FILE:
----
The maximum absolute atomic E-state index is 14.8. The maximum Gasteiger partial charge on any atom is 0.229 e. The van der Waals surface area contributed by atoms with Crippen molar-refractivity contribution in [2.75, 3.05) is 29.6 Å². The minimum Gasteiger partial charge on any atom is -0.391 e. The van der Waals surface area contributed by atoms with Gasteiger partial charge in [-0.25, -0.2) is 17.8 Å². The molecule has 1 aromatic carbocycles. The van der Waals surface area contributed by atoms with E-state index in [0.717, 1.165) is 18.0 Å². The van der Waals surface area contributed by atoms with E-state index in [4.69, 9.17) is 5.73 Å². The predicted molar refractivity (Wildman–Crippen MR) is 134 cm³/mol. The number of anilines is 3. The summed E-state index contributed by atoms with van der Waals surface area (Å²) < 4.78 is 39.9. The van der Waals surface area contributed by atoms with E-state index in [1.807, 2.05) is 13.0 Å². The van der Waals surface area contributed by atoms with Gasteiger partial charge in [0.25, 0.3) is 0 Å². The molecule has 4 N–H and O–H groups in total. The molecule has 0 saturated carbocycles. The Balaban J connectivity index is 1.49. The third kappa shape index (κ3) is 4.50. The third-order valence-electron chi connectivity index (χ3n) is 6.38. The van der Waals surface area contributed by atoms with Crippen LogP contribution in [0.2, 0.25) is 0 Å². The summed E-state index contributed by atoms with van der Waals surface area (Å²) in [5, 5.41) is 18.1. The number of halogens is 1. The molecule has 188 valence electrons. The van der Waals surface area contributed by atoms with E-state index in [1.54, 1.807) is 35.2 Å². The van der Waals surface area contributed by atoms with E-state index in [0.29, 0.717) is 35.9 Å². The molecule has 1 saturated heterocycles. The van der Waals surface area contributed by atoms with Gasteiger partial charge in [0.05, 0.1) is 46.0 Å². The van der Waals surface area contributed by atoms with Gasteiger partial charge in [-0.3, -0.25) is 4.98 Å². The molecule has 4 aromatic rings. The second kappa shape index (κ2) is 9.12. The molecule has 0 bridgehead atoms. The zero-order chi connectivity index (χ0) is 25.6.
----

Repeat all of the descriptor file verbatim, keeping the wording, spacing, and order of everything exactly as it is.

The maximum absolute atomic E-state index is 14.8. The maximum Gasteiger partial charge on any atom is 0.229 e. The van der Waals surface area contributed by atoms with Crippen molar-refractivity contribution in [2.75, 3.05) is 29.6 Å². The minimum Gasteiger partial charge on any atom is -0.391 e. The van der Waals surface area contributed by atoms with Gasteiger partial charge in [-0.25, -0.2) is 17.8 Å². The molecule has 1 aromatic carbocycles. The van der Waals surface area contributed by atoms with E-state index in [0.717, 1.165) is 18.0 Å². The van der Waals surface area contributed by atoms with E-state index in [4.69, 9.17) is 5.73 Å². The predicted molar refractivity (Wildman–Crippen MR) is 134 cm³/mol. The number of anilines is 3. The summed E-state index contributed by atoms with van der Waals surface area (Å²) < 4.78 is 39.9. The van der Waals surface area contributed by atoms with E-state index in [1.807, 2.05) is 13.0 Å². The van der Waals surface area contributed by atoms with Gasteiger partial charge in [0.25, 0.3) is 0 Å². The molecule has 4 N–H and O–H groups in total. The molecule has 0 saturated carbocycles. The Balaban J connectivity index is 1.49. The third kappa shape index (κ3) is 4.50. The third-order valence-electron chi connectivity index (χ3n) is 6.38. The van der Waals surface area contributed by atoms with Crippen LogP contribution in [0.2, 0.25) is 0 Å². The summed E-state index contributed by atoms with van der Waals surface area (Å²) in [5, 5.41) is 18.1. The number of halogens is 1. The molecule has 188 valence electrons. The van der Waals surface area contributed by atoms with E-state index in [1.54, 1.807) is 35.2 Å². The van der Waals surface area contributed by atoms with E-state index in [0.29, 0.717) is 35.9 Å². The molecule has 1 saturated heterocycles. The van der Waals surface area contributed by atoms with Gasteiger partial charge in [0.05, 0.1) is 46.0 Å². The van der Waals surface area contributed by atoms with Gasteiger partial charge in [-0.3, -0.25) is 4.98 Å². The molecule has 4 aromatic rings. The second kappa shape index (κ2) is 9.12. The molecule has 0 bridgehead atoms. The zero-order chi connectivity index (χ0) is 25.6.